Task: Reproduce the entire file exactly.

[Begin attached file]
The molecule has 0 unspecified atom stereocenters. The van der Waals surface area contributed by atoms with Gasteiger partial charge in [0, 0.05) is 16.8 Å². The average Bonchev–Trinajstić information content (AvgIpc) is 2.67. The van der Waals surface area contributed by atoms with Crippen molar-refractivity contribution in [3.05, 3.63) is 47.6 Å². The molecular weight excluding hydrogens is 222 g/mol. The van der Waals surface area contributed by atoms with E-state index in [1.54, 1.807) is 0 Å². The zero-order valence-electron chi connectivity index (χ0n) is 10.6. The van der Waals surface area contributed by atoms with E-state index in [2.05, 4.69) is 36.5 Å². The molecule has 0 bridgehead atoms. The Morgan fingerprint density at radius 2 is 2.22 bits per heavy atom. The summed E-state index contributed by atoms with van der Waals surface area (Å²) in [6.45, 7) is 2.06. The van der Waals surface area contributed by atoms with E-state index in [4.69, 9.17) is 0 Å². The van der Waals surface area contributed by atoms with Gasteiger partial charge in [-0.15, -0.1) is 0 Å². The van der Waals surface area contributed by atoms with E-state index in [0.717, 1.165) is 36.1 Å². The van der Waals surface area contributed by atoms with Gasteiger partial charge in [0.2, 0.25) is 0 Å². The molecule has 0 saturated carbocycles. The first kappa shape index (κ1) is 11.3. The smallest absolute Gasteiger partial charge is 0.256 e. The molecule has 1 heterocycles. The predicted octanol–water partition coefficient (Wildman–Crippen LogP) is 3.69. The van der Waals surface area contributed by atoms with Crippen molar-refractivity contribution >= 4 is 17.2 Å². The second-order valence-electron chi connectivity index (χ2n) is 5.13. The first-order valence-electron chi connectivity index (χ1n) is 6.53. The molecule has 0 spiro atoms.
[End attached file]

The molecule has 0 unspecified atom stereocenters. The van der Waals surface area contributed by atoms with Gasteiger partial charge in [0, 0.05) is 16.8 Å². The average Bonchev–Trinajstić information content (AvgIpc) is 2.67. The van der Waals surface area contributed by atoms with Crippen molar-refractivity contribution in [3.05, 3.63) is 47.6 Å². The molecular weight excluding hydrogens is 222 g/mol. The van der Waals surface area contributed by atoms with E-state index in [1.54, 1.807) is 0 Å². The zero-order valence-electron chi connectivity index (χ0n) is 10.6. The van der Waals surface area contributed by atoms with E-state index in [2.05, 4.69) is 36.5 Å². The molecule has 0 bridgehead atoms. The Morgan fingerprint density at radius 2 is 2.22 bits per heavy atom. The summed E-state index contributed by atoms with van der Waals surface area (Å²) in [6.45, 7) is 2.06. The van der Waals surface area contributed by atoms with E-state index in [4.69, 9.17) is 0 Å². The van der Waals surface area contributed by atoms with Gasteiger partial charge in [-0.15, -0.1) is 0 Å². The van der Waals surface area contributed by atoms with E-state index in [0.717, 1.165) is 36.1 Å². The van der Waals surface area contributed by atoms with Gasteiger partial charge in [0.2, 0.25) is 0 Å². The molecule has 0 saturated carbocycles. The first kappa shape index (κ1) is 11.3. The smallest absolute Gasteiger partial charge is 0.256 e. The molecule has 1 heterocycles. The predicted octanol–water partition coefficient (Wildman–Crippen LogP) is 3.69. The van der Waals surface area contributed by atoms with Crippen molar-refractivity contribution >= 4 is 17.2 Å². The second-order valence-electron chi connectivity index (χ2n) is 5.13. The first-order valence-electron chi connectivity index (χ1n) is 6.53. The molecule has 0 spiro atoms.